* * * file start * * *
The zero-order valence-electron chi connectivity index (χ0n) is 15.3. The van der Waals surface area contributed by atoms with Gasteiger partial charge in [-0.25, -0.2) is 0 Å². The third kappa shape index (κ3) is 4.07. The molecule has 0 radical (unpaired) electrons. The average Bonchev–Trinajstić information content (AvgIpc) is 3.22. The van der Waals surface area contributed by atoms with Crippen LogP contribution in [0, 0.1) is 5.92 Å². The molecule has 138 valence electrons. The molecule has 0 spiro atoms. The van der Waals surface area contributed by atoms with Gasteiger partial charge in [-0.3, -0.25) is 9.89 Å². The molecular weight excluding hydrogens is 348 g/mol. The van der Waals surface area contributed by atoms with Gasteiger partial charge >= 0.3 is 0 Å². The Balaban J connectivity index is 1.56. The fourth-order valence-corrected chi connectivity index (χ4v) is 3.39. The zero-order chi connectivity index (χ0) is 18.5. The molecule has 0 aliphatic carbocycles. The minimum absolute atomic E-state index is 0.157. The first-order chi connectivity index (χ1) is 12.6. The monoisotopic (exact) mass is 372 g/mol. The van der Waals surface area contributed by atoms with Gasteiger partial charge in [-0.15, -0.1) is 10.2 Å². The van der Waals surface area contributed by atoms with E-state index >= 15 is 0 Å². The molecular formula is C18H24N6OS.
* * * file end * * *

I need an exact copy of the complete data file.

The zero-order valence-electron chi connectivity index (χ0n) is 15.3. The van der Waals surface area contributed by atoms with Gasteiger partial charge in [-0.25, -0.2) is 0 Å². The third kappa shape index (κ3) is 4.07. The molecule has 0 radical (unpaired) electrons. The average Bonchev–Trinajstić information content (AvgIpc) is 3.22. The van der Waals surface area contributed by atoms with Crippen LogP contribution in [0, 0.1) is 5.92 Å². The molecule has 138 valence electrons. The molecule has 0 spiro atoms. The van der Waals surface area contributed by atoms with Gasteiger partial charge in [-0.3, -0.25) is 9.89 Å². The molecular weight excluding hydrogens is 348 g/mol. The van der Waals surface area contributed by atoms with Gasteiger partial charge >= 0.3 is 0 Å². The Balaban J connectivity index is 1.56. The fourth-order valence-corrected chi connectivity index (χ4v) is 3.39. The zero-order chi connectivity index (χ0) is 18.5. The molecule has 0 aliphatic carbocycles. The minimum absolute atomic E-state index is 0.157. The first-order chi connectivity index (χ1) is 12.6. The monoisotopic (exact) mass is 372 g/mol. The van der Waals surface area contributed by atoms with Gasteiger partial charge in [-0.15, -0.1) is 10.2 Å². The van der Waals surface area contributed by atoms with E-state index >= 15 is 0 Å². The molecular formula is C18H24N6OS.